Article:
The Department of English grounds students in the knowledge and practice of literary
interpretation and history, as well as rhetorical theory and practice.
In addition, we train teachers in a variety of pedagogical models and encourage them to reflect critically upon the teaching profession and their place therein. We produce literate citizens and teachers of exceptional merit, with the ability to interpret and contextualize acts of signification in relation to their conditions of production and reception.
Department News and Announcements
Embracing the World of Westeros Through Cosplay
George R. R. Martin's A Song of Fire and Ice series has gained quite a following since HBO created the hit show, "Game of Thrones," including professional cosplayers who dress as characters from the show and book series. Two such cosplayers, Ginny Di and Caitlin Postal, will be on campus on March 29 as part of the Neal Cross Lecture Series. The cosplayers will discuss the phenomenon of cosplay from 7pm-9pm in the Panorama Room of the University Center. We look forward to seeing you there! If you're interested, you can learn more about the Neal Cross Lecture Series.
UNC Junior Wins Civics Fellowship
Congrats to English major Malaika Michel-Fuller for being recognized for her leadership and civic engagement! She is one of 262 students chosen nationwide for the Newman Civics Fellowship program and is the first UNC student to earn the one-year fellowship. The fellowship provides resources to develop social change strategies for public leadership. We're so excited to see what she's going to do with it! Read full Fellowship announcement.
Professor Delivers Keynote Address at 2019 SASSI Conference
Dr. Andreas Mueller, Professor and Chair of the Department of English, presented the keynote address at the Society for the Academic Study of Social Imagery (SASSI) Conference on March 8, 2019. This year's theme was ADVENTURE to celebrate the tercentenary of Daniel Defoe's Robinson Crusoe. Learn more about SASSI.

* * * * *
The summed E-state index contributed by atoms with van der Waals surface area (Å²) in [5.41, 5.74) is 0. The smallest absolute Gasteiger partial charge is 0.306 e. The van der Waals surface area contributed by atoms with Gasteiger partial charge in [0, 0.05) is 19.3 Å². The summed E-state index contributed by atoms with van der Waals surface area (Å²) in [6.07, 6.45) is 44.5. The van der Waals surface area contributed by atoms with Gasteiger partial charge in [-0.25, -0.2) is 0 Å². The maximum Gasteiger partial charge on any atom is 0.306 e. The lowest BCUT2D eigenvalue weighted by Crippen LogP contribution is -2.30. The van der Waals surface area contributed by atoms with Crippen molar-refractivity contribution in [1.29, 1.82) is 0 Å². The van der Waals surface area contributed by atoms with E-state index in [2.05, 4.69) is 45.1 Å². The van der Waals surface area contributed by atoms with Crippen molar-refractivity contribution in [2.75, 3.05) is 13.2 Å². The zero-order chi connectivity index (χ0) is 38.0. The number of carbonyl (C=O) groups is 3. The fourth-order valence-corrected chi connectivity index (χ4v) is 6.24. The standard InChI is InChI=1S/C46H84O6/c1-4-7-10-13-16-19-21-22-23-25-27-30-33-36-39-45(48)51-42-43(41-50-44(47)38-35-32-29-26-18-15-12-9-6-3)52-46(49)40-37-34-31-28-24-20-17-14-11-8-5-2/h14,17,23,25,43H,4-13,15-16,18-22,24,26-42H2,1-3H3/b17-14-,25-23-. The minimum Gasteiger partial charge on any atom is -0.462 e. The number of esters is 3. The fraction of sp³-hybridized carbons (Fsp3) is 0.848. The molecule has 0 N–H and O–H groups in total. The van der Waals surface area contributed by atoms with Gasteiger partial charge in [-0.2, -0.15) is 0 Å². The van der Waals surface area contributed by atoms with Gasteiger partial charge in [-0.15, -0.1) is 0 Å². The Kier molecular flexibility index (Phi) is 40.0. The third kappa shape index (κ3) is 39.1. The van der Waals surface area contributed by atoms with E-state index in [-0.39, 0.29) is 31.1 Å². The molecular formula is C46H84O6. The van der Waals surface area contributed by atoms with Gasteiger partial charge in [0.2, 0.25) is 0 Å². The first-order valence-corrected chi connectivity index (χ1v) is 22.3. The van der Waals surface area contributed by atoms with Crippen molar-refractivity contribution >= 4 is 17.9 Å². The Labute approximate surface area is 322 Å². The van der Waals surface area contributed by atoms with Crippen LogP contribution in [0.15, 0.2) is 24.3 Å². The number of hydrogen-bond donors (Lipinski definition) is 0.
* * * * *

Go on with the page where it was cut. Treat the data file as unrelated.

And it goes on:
2019 Rosenberry Writer's Conference
On February 25, 26, and 27, the Department of English hosted three amazing authors. Each featured author read a selection from one of their works. Learn more about the 2019 Rosenberry Writer’s Conference.
Our mission is to foster confidence, growth, and self-sufficiency in the writer. Since we desire to see advancement in the writer’s aptitude and knowledge of writing, we do not edit but instead teach clients how to revise their own work. Tutors work with all types of writing and with writers from all levels and abilities. Clients benefit from collaborating with knowledgeable, friendly tutors in a positive atmosphere.
Writing Center Services
- Free, confidential tutoring on an appointment-only basis
- Tutoring assistance for all writing from essays to scholarship letters to doctoral dissertations
- Help with all stages of the writing process
- Help with understanding and using documentation styles
- Useful handouts covering almost every writing concern from punctuation to documentation
- Help for those writing in English as an additional language
Monday through Friday, 9 a.m.-5 p.m. by appointment
Wednesday, 6 p.m.- 8 p.m. walk-in
Saturday, 11 a.m. - 3 p.m. by appointment
May 10 - July 28
Tuesday through Thursday, 9 a.m.-2 p.m. by appointment
International Film Series
Administered by the English Department's Film Studies program, the International Film Series (IFS) at the University of Northern Colorado partners with campus groups and community organizations to bring you the very best international and domestic films!
Films are screened on Wednesday and Thursday evenings in Lindou Auditorium (basement of Michener Library). Learn more about IFS.
Presenting: No le Digas a Nadie
In No le Digas a Nadie (Don't Tell Anyone), immigrant activist Angry Rivera shares her parallel journey of coming out of the shadows as both undocumented and as a survivor of sexual abuse. This 2015 Peabody Award-winning documentary film, proudly presented in partnership with UNC's Department of Mexican American Studies, will be shown one night only on March 26 at 5:00 pm. All IFS films are shown in the Lindou Auditorium in the basement of Michener. Stick around after the film for a Q&A with Angry Rivera.
The History of Bookmaking
English 495, The History of the Book, demonstrates how books were created before the printing press.
Being able to get a true feeling of all the components of the book, from how it's made to how it began, has been immensely satisfying as an English major and fellow book lover.Mary Harbert, Senior English major